• Image Credit: Copyright 2014 Noah Joseph / AOL
  • Image Credit: Copyright 2014 Noah Joseph / AOL
  • Image Credit: Copyright 2014 Noah Joseph / AOL
  • Image Credit: Copyright 2014 Noah Joseph / AOL
  • Image Credit: Copyright 2014 Noah Joseph / AOL
  • Image Credit: Copyright 2014 Noah Joseph / AOL
  • Image Credit: Copyright 2014 Noah Joseph / AOL
  • Image Credit: Copyright 2014 Noah Joseph / AOL
  • Image Credit: Copyright 2014 Noah Joseph / AOL
  • Image Credit: Copyright 2014 Noah Joseph / AOL
  • Image Credit: Copyright 2014 Noah Joseph / AOL
  • Image Credit: Copyright 2014 Noah Joseph / AOL
  • Image Credit: Copyright 2014 Noah Joseph / AOL
  • Image Credit: Copyright 2014 Noah Joseph / AOL
  • Image Credit: Copyright 2014 Noah Joseph / AOL
  • Image Credit: Copyright 2014 Noah Joseph / AOL
  • Image Credit: Copyright 2014 Noah Joseph / AOL
  • Image Credit: Copyright 2014 Noah Joseph / AOL
  • Image Credit: Copyright 2014 Noah Joseph / AOL
  • Image Credit: Copyright 2014 Noah Joseph / AOL
  • Image Credit: Copyright 2014 Noah Joseph / AOL
  • Image Credit: Copyright 2014 Noah Joseph / AOL
  • Image Credit: Copyright 2014 Noah Joseph / AOL
  • Image Credit: Copyright 2014 Noah Joseph / AOL
  • Image Credit: Copyright 2014 Noah Joseph / AOL
  • Image Credit: Copyright 2014 Noah Joseph / AOL
  • Image Credit: Copyright 2014 Noah Joseph / AOL
  • Image Credit: Copyright 2014 Noah Joseph / AOL
  • Image Credit: Copyright 2014 Noah Joseph / AOL
  • Image Credit: Copyright 2014 Noah Joseph / AOL
  • Image Credit: Copyright 2014 Noah Joseph / AOL
  • Image Credit: Copyright 2014 Noah Joseph / AOL
  • Image Credit: Copyright 2014 Noah Joseph / AOL
  • Image Credit: Copyright 2014 Noah Joseph / AOL
  • Image Credit: Copyright 2014 Noah Joseph / AOL
  • Image Credit: Copyright 2014 Noah Joseph / AOL
  • Image Credit: Copyright 2014 Noah Joseph / AOL
  • Image Credit: Copyright 2014 Noah Joseph / AOL
Those in the market for a city car with a bit of pep are undoubtedly pleased that Daimler has slotted a turbocharged three-cylinder engine into its new Smart Fortwo. But it's the only engine confirmed so far for US dealers, and with only 89 horsepower and 100 pound-feet of torque on tap, there's still room for improvement. Fortunately Daimler is considering just such a prospect.

Speaking with Smart powertrain engineers while in Barcelona to drive the new Fortwo, Autoblog was told that the prospect of a more powerful Brabus model is indeed on the table, although details and exact specifications are still being worked out. We spotted just such a prototype under development this past summer, when our sources estimated the new Brabus model would offer between 105 and 120 hp. But looking at the relative increases which the venerable Daimler tuner has managed in the past, our appetites are whetted anticipating the possibility of something even more potent.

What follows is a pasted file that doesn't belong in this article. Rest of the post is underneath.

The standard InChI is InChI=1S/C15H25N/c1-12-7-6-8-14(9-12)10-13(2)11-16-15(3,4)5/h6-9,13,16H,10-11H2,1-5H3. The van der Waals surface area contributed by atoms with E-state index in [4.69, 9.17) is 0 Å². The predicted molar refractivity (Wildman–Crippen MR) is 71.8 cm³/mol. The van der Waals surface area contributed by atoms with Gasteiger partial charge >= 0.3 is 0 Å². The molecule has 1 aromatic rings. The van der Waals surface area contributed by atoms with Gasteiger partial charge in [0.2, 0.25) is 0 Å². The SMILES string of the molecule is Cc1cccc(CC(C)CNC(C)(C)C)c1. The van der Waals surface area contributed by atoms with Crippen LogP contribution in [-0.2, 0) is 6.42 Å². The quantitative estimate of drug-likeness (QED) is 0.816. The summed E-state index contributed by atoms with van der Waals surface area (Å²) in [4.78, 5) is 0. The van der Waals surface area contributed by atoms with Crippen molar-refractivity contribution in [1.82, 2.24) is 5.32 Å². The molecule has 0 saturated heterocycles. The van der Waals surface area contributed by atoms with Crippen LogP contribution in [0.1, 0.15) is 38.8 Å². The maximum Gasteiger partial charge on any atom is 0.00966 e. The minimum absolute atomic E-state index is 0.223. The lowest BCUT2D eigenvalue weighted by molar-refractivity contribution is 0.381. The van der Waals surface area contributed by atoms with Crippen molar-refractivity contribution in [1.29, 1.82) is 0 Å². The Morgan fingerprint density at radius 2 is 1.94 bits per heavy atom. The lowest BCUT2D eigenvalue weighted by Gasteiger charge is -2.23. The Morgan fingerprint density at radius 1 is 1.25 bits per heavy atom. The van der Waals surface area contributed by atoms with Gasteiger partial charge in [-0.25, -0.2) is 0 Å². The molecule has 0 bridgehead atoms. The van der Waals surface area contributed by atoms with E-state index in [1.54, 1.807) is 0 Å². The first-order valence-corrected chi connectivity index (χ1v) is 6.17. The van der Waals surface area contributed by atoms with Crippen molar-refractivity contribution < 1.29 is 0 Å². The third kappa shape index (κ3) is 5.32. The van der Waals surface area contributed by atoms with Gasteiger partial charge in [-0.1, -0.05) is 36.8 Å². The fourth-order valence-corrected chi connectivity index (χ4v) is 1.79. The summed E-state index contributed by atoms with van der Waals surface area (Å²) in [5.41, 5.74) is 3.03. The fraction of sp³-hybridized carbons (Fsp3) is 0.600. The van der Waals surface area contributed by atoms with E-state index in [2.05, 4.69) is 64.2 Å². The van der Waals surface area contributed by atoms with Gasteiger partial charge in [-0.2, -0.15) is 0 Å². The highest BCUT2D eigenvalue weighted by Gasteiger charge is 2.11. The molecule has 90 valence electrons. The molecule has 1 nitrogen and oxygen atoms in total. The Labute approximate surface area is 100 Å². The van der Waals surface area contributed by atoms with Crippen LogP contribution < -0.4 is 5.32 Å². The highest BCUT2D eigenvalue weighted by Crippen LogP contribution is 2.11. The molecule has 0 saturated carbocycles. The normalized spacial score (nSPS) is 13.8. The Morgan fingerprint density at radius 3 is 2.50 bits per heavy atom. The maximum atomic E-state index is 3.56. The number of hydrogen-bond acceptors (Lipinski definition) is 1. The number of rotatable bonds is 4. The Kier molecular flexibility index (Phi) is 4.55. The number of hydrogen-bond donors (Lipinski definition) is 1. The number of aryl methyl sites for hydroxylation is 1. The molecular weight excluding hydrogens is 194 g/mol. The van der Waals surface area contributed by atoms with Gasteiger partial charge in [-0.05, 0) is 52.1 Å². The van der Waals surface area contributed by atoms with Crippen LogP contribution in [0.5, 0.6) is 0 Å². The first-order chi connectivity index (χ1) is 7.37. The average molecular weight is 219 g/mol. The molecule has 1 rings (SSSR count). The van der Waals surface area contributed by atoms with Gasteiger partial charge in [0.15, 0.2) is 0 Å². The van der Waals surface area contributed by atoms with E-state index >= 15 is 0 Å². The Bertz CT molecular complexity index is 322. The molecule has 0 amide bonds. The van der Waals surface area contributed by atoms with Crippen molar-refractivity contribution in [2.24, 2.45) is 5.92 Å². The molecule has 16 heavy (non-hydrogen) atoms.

We could be looking at a new Smart Brabus with nearly 130 hp, which in a six-foot wheelbase could make it a real firecracker.


The first-generation Smart was offered in Europe as a Brabus model with 74 hp and 81 lb-ft, which was more than the output of any version offered in the US. A second Brabus model was then offered (again, sadly not in America) with 101 hp and 108 lb-ft, which was even more powerful than even the turbo version of the incoming new model. Applying a similar formula, we could be looking at a new Smart Fortwo Brabus with substantially more power – potentially as much as 130 hp and 160 lb-ft. In a vehicle with a six-foot wheelbase, that kind of chutzpah could make it a real firecracker, especially when paired with upgraded brakes, suspension, rolling stock and aero (not to mention the conventional five-speed manual and six-speed DCT that have replaced the troublesome previous automated manual).

That output would also put it in line with the previous Renaultsport Twingo 133 – a model which Renault told us on our recent drive was a rather slow seller. But like the Daimler engineers, Renault spokesmen said they've yet to decide on a final strategy for a sport model of the new Twingo, which was jointly developed with the new Smart Forfour.

Ultimately, we understand that both partners in the rear-engined, rear-wheel drive city car project will likely settle on a performance strategy that both will enact jointly – although with neither the Forfour nor the Twingo coming to the US, our only hope in getting our hands on such a performance-oriented city car will rest on the Fortwo.

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